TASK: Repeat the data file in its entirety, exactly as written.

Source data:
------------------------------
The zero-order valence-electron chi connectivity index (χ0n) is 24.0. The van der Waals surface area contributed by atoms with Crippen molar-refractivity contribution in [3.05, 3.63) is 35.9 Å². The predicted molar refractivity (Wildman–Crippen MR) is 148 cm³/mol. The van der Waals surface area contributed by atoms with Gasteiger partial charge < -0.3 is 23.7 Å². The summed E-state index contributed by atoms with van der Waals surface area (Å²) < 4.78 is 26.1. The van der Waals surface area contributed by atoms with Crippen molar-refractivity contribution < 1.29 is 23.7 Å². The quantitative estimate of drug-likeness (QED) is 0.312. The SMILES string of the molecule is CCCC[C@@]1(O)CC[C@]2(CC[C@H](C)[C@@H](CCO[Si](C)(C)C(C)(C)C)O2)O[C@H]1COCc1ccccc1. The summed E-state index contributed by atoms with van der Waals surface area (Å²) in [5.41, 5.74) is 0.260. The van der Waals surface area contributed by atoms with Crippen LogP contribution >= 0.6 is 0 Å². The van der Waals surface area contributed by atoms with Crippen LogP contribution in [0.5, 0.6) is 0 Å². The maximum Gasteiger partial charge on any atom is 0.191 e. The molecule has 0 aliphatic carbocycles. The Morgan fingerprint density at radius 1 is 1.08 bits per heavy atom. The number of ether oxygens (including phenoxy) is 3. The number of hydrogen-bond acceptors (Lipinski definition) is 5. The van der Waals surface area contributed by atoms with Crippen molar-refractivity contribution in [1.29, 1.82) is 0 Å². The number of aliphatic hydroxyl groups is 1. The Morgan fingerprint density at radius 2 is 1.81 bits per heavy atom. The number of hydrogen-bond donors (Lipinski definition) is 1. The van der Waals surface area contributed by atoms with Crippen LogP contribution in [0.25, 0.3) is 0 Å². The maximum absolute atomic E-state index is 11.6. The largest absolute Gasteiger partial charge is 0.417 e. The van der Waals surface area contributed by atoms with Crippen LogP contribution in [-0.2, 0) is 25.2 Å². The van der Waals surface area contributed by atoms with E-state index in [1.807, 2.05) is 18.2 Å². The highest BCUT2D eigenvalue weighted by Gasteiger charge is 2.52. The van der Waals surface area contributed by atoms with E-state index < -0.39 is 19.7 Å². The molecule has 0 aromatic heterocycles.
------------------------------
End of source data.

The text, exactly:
The zero-order valence-electron chi connectivity index (χ0n) is 24.0. The van der Waals surface area contributed by atoms with Crippen molar-refractivity contribution in [3.05, 3.63) is 35.9 Å². The predicted molar refractivity (Wildman–Crippen MR) is 148 cm³/mol. The van der Waals surface area contributed by atoms with Gasteiger partial charge < -0.3 is 23.7 Å². The summed E-state index contributed by atoms with van der Waals surface area (Å²) < 4.78 is 26.1. The van der Waals surface area contributed by atoms with Crippen molar-refractivity contribution < 1.29 is 23.7 Å². The quantitative estimate of drug-likeness (QED) is 0.312. The SMILES string of the molecule is CCCC[C@@]1(O)CC[C@]2(CC[C@H](C)[C@@H](CCO[Si](C)(C)C(C)(C)C)O2)O[C@H]1COCc1ccccc1. The summed E-state index contributed by atoms with van der Waals surface area (Å²) in [5.41, 5.74) is 0.260. The van der Waals surface area contributed by atoms with Crippen LogP contribution >= 0.6 is 0 Å². The van der Waals surface area contributed by atoms with Crippen LogP contribution in [0.5, 0.6) is 0 Å². The maximum Gasteiger partial charge on any atom is 0.191 e. The molecule has 0 aliphatic carbocycles. The Morgan fingerprint density at radius 1 is 1.08 bits per heavy atom. The number of ether oxygens (including phenoxy) is 3. The number of hydrogen-bond acceptors (Lipinski definition) is 5. The van der Waals surface area contributed by atoms with Crippen molar-refractivity contribution in [1.29, 1.82) is 0 Å². The number of aliphatic hydroxyl groups is 1. The Morgan fingerprint density at radius 2 is 1.81 bits per heavy atom. The number of hydrogen-bond donors (Lipinski definition) is 1. The van der Waals surface area contributed by atoms with Crippen LogP contribution in [0.25, 0.3) is 0 Å². The maximum absolute atomic E-state index is 11.6. The largest absolute Gasteiger partial charge is 0.417 e. The van der Waals surface area contributed by atoms with Crippen LogP contribution in [-0.2, 0) is 25.2 Å². The van der Waals surface area contributed by atoms with E-state index in [1.807, 2.05) is 18.2 Å². The highest BCUT2D eigenvalue weighted by Gasteiger charge is 2.52. The van der Waals surface area contributed by atoms with E-state index < -0.39 is 19.7 Å². The molecule has 0 aromatic heterocycles.